Wednesday, October 5, 2011

Cross-Cultural Reflections on Professor's Day

October 5 in Moldova is "Ziua Profesorului", or Teacher's Day.  (Yes, the word for teacher in Moldovan is profesor.  As an American, it's great to be called Mr. Professor.)

What this firstly means is that I get lots of roses, sometimes gifts, many congratulations, and listen to many poems and a lot of prose about "The Nobel Profession."  Seriously, what could make one feel better?  (Okay, maybe societies that didn't continually cut teacher's pay, combine classes into ever larger unmanageable melees, and parents that didn't pull kids out of school to harvest...but at the superficial level, what could make one feel better?)

Secondly, at my school the way they run things is that the older students teach class that day, which means I don't have to prepare lessons, and instead get to sit back and watch students teach my subject.  Then I get some food and permission to go home early.  Awesome!

Though less stressful than my typical day of exercising as much magnanimity as I can muster while herding cats teaching the world's future leaders, it's no intellectual free-ride.  In fact, approached analytically, it is one of the best pedagogical learning experiences ever.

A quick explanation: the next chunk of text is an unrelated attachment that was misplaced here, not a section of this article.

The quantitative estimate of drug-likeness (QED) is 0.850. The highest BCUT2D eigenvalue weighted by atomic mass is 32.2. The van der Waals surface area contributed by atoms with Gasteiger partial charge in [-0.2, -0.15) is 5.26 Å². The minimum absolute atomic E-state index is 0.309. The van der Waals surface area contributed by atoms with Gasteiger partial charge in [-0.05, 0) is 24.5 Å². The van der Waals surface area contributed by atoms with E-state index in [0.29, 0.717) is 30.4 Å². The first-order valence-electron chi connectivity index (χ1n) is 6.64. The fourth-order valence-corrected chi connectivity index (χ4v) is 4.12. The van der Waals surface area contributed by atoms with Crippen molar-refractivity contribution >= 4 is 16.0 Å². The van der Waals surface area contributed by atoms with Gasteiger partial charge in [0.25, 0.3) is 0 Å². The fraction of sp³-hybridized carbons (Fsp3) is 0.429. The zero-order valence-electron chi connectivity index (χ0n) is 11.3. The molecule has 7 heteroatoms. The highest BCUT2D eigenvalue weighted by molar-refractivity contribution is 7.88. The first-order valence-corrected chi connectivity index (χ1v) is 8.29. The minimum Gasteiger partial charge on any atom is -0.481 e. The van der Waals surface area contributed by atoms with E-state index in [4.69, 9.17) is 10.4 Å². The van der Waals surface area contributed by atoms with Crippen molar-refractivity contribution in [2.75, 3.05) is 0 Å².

It's surprising how quickly as a teacher one can become caught up in the perspective from the front of the classroom.  Going back to sit in the kids' seat immediately renders teaching methods, personal styles, and subject specific information in a new light.  After watching an 11th grader teach nutrition using some techniques I myself used last year, it is clear I definitely have a lot more thinking to do about my methods before attempting that subject again.

Finally, there was this very intriguing cross-cultural nugget from the end of the day.  A group of my 9th graders had to arrange the following values in order of importance: education, family, health, career, citizenship, religion, liberty, and economic security.  This is what they came up with:
  1. Family
  2. Health
  3. Citizenship
  4. Religion
  5. Education
  6. Career
  7. Liberty
  8. Economic Security
In the notes scribbled to myself, I wondered:
  • How would we as Americans arrange this list?
  • How would I list Moldovan values based on behavior?
  • How would American values be ranked if based on behavior?
It's one of the most felicitous activities for cross-cultural understanding there is, so I'm curious to hear readers' opinions.  Thoughts?